martedì 27 luglio 2010

Più tasse o più inflazione? Meglio più inflazione!

L'ultima lettera settimanale di John Mauldin si conclude con un accorato appello per rinviare il ripristino delle tasse tagliate da G.W. Bush previsto nel 2011, con lo scopo di evitare che l'aumento della pressione fiscale accentui inesorabilmente il clima deflazionario negli U.S.A. rendendo possibile una nuova recessione il prossimo anno. Il grafico qui accanto è abbastanza impressionante. Scrive Mauldin:
When the money supply is falling in tandem with a slowing velocity of money, that brings up serious deflationary issues. I have dealt with that in recent months, so I won't bring it up again, but it is a significant element of deflation. And it is not just the US. Global real broad money growth is close to zero. Deflationary pressures are the norm in the developed world (except for Britain, where inflation is the issue).
Falling home prices and a weak housing market are one more element of deflation. This is happening not just in the US, but also much of Europe is suffering a real estate crisis. Japan has seen its real estate market fall almost 90% in some cities, and that is part of the reason they have had 20 years with no job growth, and that the nominal GDP is where it was 17 years ago.
In the short run, reducing government spending (in the US at local, state, and federal levels) is deflationary in the short run. Martin Wolfe, in the Financial Times, wrote the following last week (arguing that that the move to "fiscal austerity" is ill-advised):
"We can see two huge threats in front of us. The first is the failure to recognize the strength of the deflationary pressures ... The danger that premature fiscal and monetary tightening will end up tipping the world economy back into recession is not small, even if the largest emerging countries should be well able to protect themselves. The second threat is failure to secure the medium-term structural shifts in fiscal positions, in management of the financial sector and in export-dependency, that are needed if a sustained and healthy global recovery is to occur."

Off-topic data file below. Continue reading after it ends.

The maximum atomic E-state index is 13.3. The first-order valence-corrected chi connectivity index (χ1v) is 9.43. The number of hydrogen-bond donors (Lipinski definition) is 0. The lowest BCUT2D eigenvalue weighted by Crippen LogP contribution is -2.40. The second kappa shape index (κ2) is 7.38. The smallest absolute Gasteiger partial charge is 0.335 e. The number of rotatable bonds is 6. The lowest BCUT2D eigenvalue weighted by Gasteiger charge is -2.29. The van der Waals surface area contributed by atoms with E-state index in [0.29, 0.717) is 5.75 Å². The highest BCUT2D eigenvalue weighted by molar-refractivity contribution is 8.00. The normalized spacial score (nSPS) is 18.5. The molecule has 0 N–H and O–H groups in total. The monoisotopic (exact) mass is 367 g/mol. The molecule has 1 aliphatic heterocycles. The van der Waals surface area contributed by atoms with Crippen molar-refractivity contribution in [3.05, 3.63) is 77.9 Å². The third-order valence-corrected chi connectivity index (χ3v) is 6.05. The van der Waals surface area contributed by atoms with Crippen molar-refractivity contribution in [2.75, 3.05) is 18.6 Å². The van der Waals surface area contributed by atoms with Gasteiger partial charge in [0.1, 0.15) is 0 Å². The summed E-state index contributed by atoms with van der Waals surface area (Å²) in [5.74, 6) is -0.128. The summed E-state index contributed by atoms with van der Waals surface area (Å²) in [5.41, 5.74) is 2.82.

Finally, high and chronic unemployment is deflationary. It reduces final demand as people simply don't have the money to buy things.
Deflation that comes from increased productivity is desirable. In the late 1800's the US went through an almost 30-year period of deflation that saw massive improvements in agriculture (the McCormick reaper, etc.) and the ability of producers to get their products to markets through railroads. In fact, too many railroads were built and a number of the companies that built them collapsed. Just as we experienced with the fiber-optic cable build-out, there was soon too much railroad capacity, and freight prices fell. That was bad for the shareholders but good for consumers. It was a time of great economic growth.
But deflation that comes from a lack of pricing power and lower final demand is not good. It hurts the incomes of both employer and employee, and discourages entrepreneurs from increasing their production capacity, and thus employment. (...)
I think we can take it as a given that there is another recession in front of the US. That is the natural order of things. But it would be better to have that inevitable recession as far into the future as possible, and preferably with a little inflationary cushion and some room for active policy responses. A recession next year would be problematic, if not catastrophic. Rates are as low as they can go. Higher deficits are not in the cards. Yet unemployment would shoot up and tax collections go down at all levels of government.
That is why I worry so much about taking the Bush tax cuts away when the economy is weak. Now, maybe those who argue that tax increases don't matter are right. They have their academic studies. But the preponderance of work suggests their studies are flawed and at worst are guilty of data mining (looking for data that supports your already-developed conclusions.)
Professor Michael Boskin wrote today in the Wall Street Journal:
"The president does not say that economists agree that the high future taxes to finance the stimulus will hurt the economy. (The University of Chicago's Harald Uhlig estimates $3.40 of lost output for every dollar of government spending.) Either the president is not being told of serious alternative viewpoints, or serious viewpoints are defined as only those that support his position. In either case, he is being ill-served by his staff."